I have been working with freelancers throughout my career and recently, thanks to services like oDesk, I find myself doing it more often.  So you might think that I am happy with what I get, at least in general.  Well, one of the reasons I continue to stay engaged is my high tolerance for pain – I am prepared to go through piles of hay to find that needle.  And I have to tell you, looking for freelancers is very much like digging for gold – you literally have to go through tons of dirt to find it. Interestingly enough many freelancers who have skills, knowledge and maybe even talent often torpedo themselves, aggressively sabotage their chances of getting customers right in the begging of the process.  They make simple yet lethal mistakes that turn off clients before they got the chance to learn about freelancer’s ingenuity.  Below are some of those mistakes: Not reading my post before you reply to it.  Your three page long template proposal will get you in a recycle been faster than anything else.  At least adjust your opening statement, show me that you read the post… Not using proper grammar and spelling.  English is my second language and still work in progress; I still straggle with grammar myself, yet many responses I see push that envelope way too far.  Grammatically poor introduction screams in my face “Communicating with this freelancer will be a real pain!” Spelling mistakes are even worse – how can I entrust my project to someone who doesn’t even make an effort to turn on a spellchecker? Talking with me like I am a teenager.  Your slang (especially when combined with ESL marvels) comes across as complete lack of intelligence and class.  By the way, spellchecker is not likely to recognize… Read Full Article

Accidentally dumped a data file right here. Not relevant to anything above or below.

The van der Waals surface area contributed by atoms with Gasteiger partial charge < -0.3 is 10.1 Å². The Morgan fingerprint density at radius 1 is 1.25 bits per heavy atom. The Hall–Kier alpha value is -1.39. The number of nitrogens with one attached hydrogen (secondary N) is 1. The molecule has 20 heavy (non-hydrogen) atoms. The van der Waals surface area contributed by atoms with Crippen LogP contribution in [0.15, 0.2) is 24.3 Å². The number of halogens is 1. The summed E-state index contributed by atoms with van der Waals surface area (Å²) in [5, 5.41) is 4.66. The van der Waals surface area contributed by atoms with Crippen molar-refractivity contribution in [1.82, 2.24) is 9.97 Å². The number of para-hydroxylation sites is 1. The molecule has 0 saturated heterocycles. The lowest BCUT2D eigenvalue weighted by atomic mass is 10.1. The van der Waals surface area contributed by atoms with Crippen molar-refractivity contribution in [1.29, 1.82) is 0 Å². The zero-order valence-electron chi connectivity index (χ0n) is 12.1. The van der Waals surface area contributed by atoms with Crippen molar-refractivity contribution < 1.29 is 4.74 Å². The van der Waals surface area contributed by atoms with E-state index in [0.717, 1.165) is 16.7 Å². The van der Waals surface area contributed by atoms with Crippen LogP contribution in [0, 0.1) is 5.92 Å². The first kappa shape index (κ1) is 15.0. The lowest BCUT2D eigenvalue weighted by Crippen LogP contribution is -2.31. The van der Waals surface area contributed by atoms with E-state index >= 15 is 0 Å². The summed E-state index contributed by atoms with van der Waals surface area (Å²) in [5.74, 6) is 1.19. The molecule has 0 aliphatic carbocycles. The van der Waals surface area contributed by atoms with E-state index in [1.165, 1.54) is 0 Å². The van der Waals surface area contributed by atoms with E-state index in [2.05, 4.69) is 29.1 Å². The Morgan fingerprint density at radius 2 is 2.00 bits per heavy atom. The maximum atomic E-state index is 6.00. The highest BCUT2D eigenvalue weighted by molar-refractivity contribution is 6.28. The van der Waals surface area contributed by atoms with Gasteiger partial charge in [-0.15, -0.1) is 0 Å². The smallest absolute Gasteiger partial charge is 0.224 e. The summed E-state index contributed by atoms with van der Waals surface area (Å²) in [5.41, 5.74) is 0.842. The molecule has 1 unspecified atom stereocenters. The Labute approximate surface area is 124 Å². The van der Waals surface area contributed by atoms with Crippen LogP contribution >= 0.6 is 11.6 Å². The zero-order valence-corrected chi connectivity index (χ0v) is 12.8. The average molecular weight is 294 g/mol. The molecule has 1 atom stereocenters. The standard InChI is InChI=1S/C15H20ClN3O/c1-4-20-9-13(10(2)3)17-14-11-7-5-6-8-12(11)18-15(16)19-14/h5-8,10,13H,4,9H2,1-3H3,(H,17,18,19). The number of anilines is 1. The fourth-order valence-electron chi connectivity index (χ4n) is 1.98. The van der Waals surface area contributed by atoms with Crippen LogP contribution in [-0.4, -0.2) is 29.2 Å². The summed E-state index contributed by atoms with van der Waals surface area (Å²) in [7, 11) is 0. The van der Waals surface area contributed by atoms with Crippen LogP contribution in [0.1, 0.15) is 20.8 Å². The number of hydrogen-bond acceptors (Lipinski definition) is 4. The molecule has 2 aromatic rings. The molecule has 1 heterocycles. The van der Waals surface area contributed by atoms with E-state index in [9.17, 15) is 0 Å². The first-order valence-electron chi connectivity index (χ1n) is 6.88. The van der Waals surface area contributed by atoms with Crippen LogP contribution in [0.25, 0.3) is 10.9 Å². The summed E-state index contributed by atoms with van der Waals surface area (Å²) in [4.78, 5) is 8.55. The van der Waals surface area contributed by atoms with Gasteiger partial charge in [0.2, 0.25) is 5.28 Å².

All Things Upwork

Provider Spotlight (March 2009)

Each month we like to highlight 4 providers who’ve received exemplary feedback. Great job Denise, Fahd, Des, and Agus — you’ve earned this!   Denise R Excellent Writer & Editor. I only do top quality work. Total oDesk Hours: 63 Overall Feedback: 4.94 (Based on 8 feedbacks) Comments: “Pays attention to detail, above and beyond!” Fahd M (Universal Coders) Web Application Developer,Wordpress/Joomla/Drupal Expert Total oDesk Hours: 164 Overall Feedback: 5.0 (Based on 5 feedbacks) Comments: “He was absolutely exceptional in every way. The quality of his code is excellent, and his determination to solve problems second to none.” Des M **Email Marketing**Data Entry**Virtual Asst**Web Researcher** Total oDesk Hours: 263 Overall Feedback: 4.91 (Based on 12 feedbacks) Comments: “She increased my lead traffic within her first 24 hours and has increased our social network. She has a fun personality and does what needs to be done.” Agus R Professional Graphic Designer with Tons of Creative Ideas Total oDesk Hours: 992 Overall Feedback: 4.94 (Based on 16 feedbacks) Comments: “Agus does amazing work in a timely and economical fashion. He is our preferred provider.” Spotlight Providers must have earned a 4.5+ feedback score with a glowing comment on an assignment in the past month, have a 4.0+ overall feedback score, an impressive profile, and a high quality individual portrait (not too blurry, no avatars). Only oDesk Ready public profiles are eligible. Read Full Article

All Things Upwork

Round of Applause (March 2009)

1023 providers from 60 countries, including Canada, Chile, China, Colombia, Costa Rica, and the Czech Republic got their first jobs in the last month. These 1023 providers have already racked up 33,749 oDesk hours and over $306,918 in just one month. Congrats to the providers who landed their first jobs in the February! Want to get in on the earning action? Get oDesk Ready, fill out your profile, and apply to job openings!… Read Full Article

All Things Upwork